A Beautifully Mended Sakabukuro: Two Open Ends
mid twentieth century
32" x 12", 81 cm x 30.5 cm
Sakabukuro, or sake straining bags, are beautiful boro textiles. Made of cotton saturated with green persimmon tannin, or kaki shibu, which gives the distinctive brown color, this utilitarian textile was used in sake making.
Crude sake, or sake lees, was placed in this bag and pressure was applied to squeeze out and filter the liquid. Repeated use required repeated mendings and we see the wonderfully odd stitches applied for this purpose.
This bag with its rich, chestnut color, its leathery finish and its wonderful mending makes it a particularly good example of a sakabukuro so please have a good look at the many detail photos which accompany this posting. Please note the sewn crimp to the to top of the sakabukuro, shown in detail photos.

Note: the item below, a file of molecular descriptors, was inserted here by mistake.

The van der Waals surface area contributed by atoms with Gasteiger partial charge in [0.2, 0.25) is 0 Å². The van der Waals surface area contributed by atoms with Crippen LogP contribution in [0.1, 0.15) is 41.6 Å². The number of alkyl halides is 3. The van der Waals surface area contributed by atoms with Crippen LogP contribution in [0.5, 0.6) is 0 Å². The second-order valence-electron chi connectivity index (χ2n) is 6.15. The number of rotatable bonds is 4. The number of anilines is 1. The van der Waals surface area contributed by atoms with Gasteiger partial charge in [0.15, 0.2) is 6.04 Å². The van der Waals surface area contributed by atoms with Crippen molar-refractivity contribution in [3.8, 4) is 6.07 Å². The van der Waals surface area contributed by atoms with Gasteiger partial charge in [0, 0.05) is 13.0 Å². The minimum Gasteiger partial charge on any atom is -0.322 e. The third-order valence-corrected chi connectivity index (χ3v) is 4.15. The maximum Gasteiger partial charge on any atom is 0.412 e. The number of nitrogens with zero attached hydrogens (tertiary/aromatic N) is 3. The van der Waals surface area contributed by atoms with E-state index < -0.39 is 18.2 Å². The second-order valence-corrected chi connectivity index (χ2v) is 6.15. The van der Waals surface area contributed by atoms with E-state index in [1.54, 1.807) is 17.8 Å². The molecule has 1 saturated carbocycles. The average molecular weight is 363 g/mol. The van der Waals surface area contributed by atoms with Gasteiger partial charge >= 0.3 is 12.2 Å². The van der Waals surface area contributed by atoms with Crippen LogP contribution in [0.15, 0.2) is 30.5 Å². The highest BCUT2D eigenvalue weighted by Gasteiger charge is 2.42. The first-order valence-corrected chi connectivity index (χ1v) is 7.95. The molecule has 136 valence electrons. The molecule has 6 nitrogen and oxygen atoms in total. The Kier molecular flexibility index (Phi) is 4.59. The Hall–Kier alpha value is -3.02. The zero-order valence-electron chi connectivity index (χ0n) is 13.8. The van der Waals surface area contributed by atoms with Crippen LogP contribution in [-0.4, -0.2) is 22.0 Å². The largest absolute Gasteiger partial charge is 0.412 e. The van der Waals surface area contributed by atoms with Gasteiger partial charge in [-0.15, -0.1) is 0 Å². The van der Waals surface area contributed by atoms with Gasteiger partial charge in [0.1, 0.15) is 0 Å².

One particularly interesting thing to note is that this sakabukuro is not a bag: its two short sides are open, so you could say that this is tube, not a bag.
A really wonderful sakabukuro, and one of a high quality and attractiveness that is becoming more and more difficult to find.